Let’s look a few concrete examples to get a feel for it, first some simple ones then something a bit more complex.
  • Event is “a web page was viewed” or “an error occurred” or whatever you’re logging.
    In fact the “log file” is totally incidental to the data being recorded—these data in the log is clearly a sequence of events.
  • Sensors can also be represented as event streams. The event is something like “the value of this sensor is X”
    This covers a lot of instrumentation of the world, IOT use cases, logistics and vehicle positions, or even taking readings of metrics from monitoring counters or gauges in your apps. All these sensors can be captured into a stream of events.
    Okay, those were the easy and obvious ones, now let’s look at something more surprising.
  • Databases can be thought of as streams of events!
    This isn’t obvious, but it’s really important because most valuable data is stored in databases.
    What do I mean that you can think of a database as a stream of events?
    Well what’s the most common data representation in a database?
    Table/Stream duality.
  • It’s a table.
    A table looks something like this, a rectangle with columns, right?
    In my simplified table I am just going to have two columns a primary key and a value…both of these could be made up of multiple columns in real life.
    But in reality this representation of a table is a little bit over simplified because tables are always being updated (that is the whole point of database, after all). But this table is just static. How can I represent a table that is getting updated like our sensors or log files are?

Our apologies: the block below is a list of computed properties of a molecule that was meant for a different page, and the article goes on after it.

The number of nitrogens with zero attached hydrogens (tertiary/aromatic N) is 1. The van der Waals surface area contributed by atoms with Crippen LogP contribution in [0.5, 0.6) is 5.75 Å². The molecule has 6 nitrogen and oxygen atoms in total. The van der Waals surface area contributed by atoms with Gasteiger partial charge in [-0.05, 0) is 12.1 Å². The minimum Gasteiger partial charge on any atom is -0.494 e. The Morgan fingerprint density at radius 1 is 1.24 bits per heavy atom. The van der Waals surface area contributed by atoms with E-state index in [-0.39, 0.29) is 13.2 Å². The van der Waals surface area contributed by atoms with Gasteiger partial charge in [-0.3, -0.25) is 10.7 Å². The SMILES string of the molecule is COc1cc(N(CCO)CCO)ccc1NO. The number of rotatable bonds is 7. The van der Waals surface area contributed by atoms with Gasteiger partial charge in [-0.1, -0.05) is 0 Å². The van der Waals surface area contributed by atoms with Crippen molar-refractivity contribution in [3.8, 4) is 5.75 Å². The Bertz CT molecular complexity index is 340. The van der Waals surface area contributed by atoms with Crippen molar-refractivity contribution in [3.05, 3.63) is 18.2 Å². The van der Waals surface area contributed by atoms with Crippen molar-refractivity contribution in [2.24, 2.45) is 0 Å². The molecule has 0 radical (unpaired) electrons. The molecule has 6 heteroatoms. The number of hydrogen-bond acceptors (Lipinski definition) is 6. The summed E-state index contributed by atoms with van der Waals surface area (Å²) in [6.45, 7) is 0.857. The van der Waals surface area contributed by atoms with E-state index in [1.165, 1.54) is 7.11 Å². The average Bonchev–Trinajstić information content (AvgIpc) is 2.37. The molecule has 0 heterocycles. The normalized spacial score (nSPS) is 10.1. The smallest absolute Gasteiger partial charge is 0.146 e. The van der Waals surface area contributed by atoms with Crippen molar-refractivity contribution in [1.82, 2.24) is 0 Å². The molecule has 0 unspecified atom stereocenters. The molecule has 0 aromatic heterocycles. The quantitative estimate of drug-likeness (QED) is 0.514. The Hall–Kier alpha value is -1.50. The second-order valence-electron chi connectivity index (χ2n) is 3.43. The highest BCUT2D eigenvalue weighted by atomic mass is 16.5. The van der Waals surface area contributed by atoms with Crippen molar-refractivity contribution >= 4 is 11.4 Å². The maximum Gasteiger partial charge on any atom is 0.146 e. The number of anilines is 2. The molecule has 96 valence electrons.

• Well the easy way to do it would be just dump out a full copy of the table periodically. In this picture I’ve represented a sequence of snapshots of the table as time goes by.
  • Now it’s a bit inefficient to take a full dump of the table over and over, right? Probably if your tables are like mine, not all your rows are getting updated all the time. An alternative that might be a bit more efficent would be to just dump out the rows that changed. This would give me a sequence of “diffs”. Now imagine I increase the frequency of this process to make the diff as small as possible. Clearly the smallest possible diff would be a single changed row.
    Here I’ve listed the sequence of single changed rows, each represented by a single PUT operation (an update or insert).
    Now the key thing is that if I have this sequence of changes it actually represents all the states of my table.
    And, of course, that sequence of updates is a stream of events. The event is something like “the value of this primary key is now X”.
  • Now I can represent all these different data pipelines as event streams.
    I can capture changes from a data system or application, and take that stream and feed it into another system.
  • That is going to be the key to solving my pipeline sprawl problem.
    Instead of having N^2 different pipelines, one for each pair of systems I am going to have a central place that hosts all these event streams—the streaming platform.
    This is a central way that all these systems and applications can plug in to get the streams they need.
    So I can capture streams from databases, and feed them into DWH, Hadoop, monitoring and analytics systems.